Lung cancer screening: nodule identification and characterization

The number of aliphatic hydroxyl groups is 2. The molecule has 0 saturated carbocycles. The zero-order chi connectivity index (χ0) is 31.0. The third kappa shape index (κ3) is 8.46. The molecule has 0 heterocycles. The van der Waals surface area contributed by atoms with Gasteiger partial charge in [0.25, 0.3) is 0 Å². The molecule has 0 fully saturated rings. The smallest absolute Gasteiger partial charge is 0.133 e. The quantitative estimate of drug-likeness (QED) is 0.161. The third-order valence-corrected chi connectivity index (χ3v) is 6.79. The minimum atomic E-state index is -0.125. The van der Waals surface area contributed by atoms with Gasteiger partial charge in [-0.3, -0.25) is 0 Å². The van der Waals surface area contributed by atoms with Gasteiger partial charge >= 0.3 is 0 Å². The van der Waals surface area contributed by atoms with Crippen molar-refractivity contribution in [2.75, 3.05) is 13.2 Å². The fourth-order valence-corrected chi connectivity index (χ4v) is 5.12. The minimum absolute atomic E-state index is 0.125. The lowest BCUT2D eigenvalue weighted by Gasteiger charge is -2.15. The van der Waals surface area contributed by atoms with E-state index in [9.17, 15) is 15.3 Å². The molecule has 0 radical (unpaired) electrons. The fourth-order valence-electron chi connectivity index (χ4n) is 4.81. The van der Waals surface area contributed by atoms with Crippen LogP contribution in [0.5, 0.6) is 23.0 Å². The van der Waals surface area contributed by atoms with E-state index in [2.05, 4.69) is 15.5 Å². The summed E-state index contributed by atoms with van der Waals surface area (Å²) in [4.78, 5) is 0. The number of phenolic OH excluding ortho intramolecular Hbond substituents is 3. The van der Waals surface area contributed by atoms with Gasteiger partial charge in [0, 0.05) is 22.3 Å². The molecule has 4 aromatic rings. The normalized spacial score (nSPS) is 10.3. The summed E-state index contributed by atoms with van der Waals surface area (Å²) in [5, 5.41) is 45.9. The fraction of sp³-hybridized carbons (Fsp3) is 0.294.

The accurate identification and characterization of small pulmonary nodules at low-dose CT is an essential requirement for the implementation of effective lung cancer screening. Individual reader detection performance is influenced by nodule characteristics and technical CT parameters but can be improved by training, the application of CT techniques, and by computer-aided techniques. However, the evaluation of nodule detection in lung cancer screening trials differs from the assessment of individual readers as it incorporates multiple readers, their inter-observer variability, reporting thresholds, and reflects the program accuracy in identifying lung cancer. Understanding detection and interpretation errors in screening trials aids in the implementation of lung cancer screening in clinical practice. Indeed, as CT screening moves to ever lower radiation doses, radiologists must be cognisant of new technical challenges in nodule assessment. Screen detected lung cancers demonstrate distinct morphological features from incidentally or symptomatically detected lung cancers. Hence characterization of screen detected nodules requires an awareness of emerging concepts in early lung cancer appearances and their impact on radiological assessment and malignancy prediction models. Ultimately many nodules remain indeterminate, but further imaging evaluation can be appropriate with judicious utilization of contrast enhanced CT or MRI techniques or functional evaluation by PET-CT.